I'm the last person to say Excel is the best graphing package out there. That's not the point of my original post. If you're a regular reader, you will notice I make my graphs using various software, including R. I came across a case where I think current software packages are inferior, and would like the community to take notice.
Sometimes, a chart just strains your mind. Such is the case with the following, a tip from Augustine F. (@acfou)
There are just so many percentages on the chart it's really hard to figure out which is which.
Under the title, it hints that they are showing results from a poll. The legend implies that the poll asks for estimates of budget and revenue allocations: one imagines the questions were what proportion of your marketing budget is allocated to digital? and what proportion of your revenues is attributed to digital? On top of the bars are some percentages, presumably percentages of respondents. Perhaps, or perhaps not. The column labels clearly add up to over 100% since there are two columns in the 30-35% range.
Under the axis, we have buckets of percentages. Are they percentages of people, of budgets or of revenues? Why and how are they bucketed?
My best guess is that the survey is a multiple-choice with 11 choices corresponding to the groups of columns. The axis labels refer to both percentage of budget and percentage of revenues, depending on which column you're looking at.
What is maximally confusing is the last set of columns, labeled "Average", with values in the 35% range. It is most likely not a choice in the survey. They somehow came up with an average based on the responses. So maybe I was wrong about the multiple-choice format: if the raw data comes in buckets like 61 to 70%, there is no easy way to average these responses. Maybe they asked for two exact percentages, and then grouped them afterwards.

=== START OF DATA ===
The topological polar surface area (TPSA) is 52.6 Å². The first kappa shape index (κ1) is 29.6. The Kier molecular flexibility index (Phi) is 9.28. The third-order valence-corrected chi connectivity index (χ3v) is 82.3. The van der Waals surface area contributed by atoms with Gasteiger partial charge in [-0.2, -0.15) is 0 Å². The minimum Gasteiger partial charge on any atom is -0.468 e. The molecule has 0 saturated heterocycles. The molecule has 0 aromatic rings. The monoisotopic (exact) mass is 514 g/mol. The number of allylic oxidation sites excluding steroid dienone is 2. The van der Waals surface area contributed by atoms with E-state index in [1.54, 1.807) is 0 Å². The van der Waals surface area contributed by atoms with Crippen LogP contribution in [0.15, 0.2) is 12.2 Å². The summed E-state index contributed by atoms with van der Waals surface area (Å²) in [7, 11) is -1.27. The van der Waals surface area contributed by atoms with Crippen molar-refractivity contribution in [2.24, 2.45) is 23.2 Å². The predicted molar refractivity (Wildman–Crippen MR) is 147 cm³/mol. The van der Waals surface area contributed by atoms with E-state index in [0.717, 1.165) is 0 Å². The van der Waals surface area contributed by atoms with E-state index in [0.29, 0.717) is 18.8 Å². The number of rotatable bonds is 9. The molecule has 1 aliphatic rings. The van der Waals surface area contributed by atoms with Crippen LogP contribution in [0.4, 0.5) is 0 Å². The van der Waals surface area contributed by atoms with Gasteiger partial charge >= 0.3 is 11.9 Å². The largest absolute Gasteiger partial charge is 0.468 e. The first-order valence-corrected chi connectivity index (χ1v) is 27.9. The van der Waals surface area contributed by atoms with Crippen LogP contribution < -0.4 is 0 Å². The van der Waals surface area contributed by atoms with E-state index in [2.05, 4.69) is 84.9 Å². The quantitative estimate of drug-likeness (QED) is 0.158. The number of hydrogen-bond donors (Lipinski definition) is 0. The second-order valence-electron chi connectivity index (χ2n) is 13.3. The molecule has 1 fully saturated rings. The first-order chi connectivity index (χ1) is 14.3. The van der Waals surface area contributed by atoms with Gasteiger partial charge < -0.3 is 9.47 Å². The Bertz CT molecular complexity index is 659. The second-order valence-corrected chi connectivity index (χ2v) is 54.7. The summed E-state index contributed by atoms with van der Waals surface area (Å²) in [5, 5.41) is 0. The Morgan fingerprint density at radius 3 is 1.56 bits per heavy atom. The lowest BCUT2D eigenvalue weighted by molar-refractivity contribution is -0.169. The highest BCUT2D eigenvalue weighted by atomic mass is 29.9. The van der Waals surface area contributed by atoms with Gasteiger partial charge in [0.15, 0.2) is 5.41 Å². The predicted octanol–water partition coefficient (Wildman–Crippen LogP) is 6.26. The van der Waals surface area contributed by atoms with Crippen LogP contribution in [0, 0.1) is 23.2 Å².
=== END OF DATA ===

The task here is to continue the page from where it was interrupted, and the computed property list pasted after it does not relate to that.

To sum all that up, the percentages on top of the columns are percentages of respondents, except in the last set of columns, where they are percentages of budget (or revenues). The percentages of budget (or revenues) are sitting on the horizontal axis, except in the last label, called "Average", where it means the average respondent.
There is a problem with my interpretation. It makes the chart completely worthless!
What use is it to learn that "16% of the respondents say they allocate 11-20% of their budget on digital while 12% of the respondents say they derive 11-20% of their budget from digital"?
You might be interested in whether there is a return on investment to the money spent on digital marketing. You'd then need to know for a given company, what proportion of budget was spent on marketing versus what proportion of revenues was attributed to that marketing. In this chart, there is no linkage -- the companies who say they spend 11-20% on digital may or may not be the same set of companies who say they derive 11-20% from digital spend.
If the survey asked for exact percentages, then I'd prefer to see a scatter plot, showing proportion of budget on one axis, and proportion of revenues on the other axis, each dot representing a respondent.
A final note: it is worth asking what types of people answer this survey. Pretty much the only people in a company who can answer this question accurately are the heads of marketing. If you are working for the head of marketing, you likely know the details of a particular segment of marketing but not the aggregate numbers. If you work in a different department, there is little to no chance that you have any useful knowledge about marketing budgets and revenue allocations.
One would also appreciate it if all such pictures include the sample size.
This Financial Times chart is a big failure:
Look at the axis. Usually a break in the axis is reserved for outliers. If there is one bar in a bar chart that extends way beyond the rest of the data, then you would sever that bar to let readers know that the scale is broken. Here, the designer broke every bar in the entire chart. It's as if the designer knows we'll complain about not starting the chart at zero -- so the bars all start at zero except they jump from zero to 70 right away.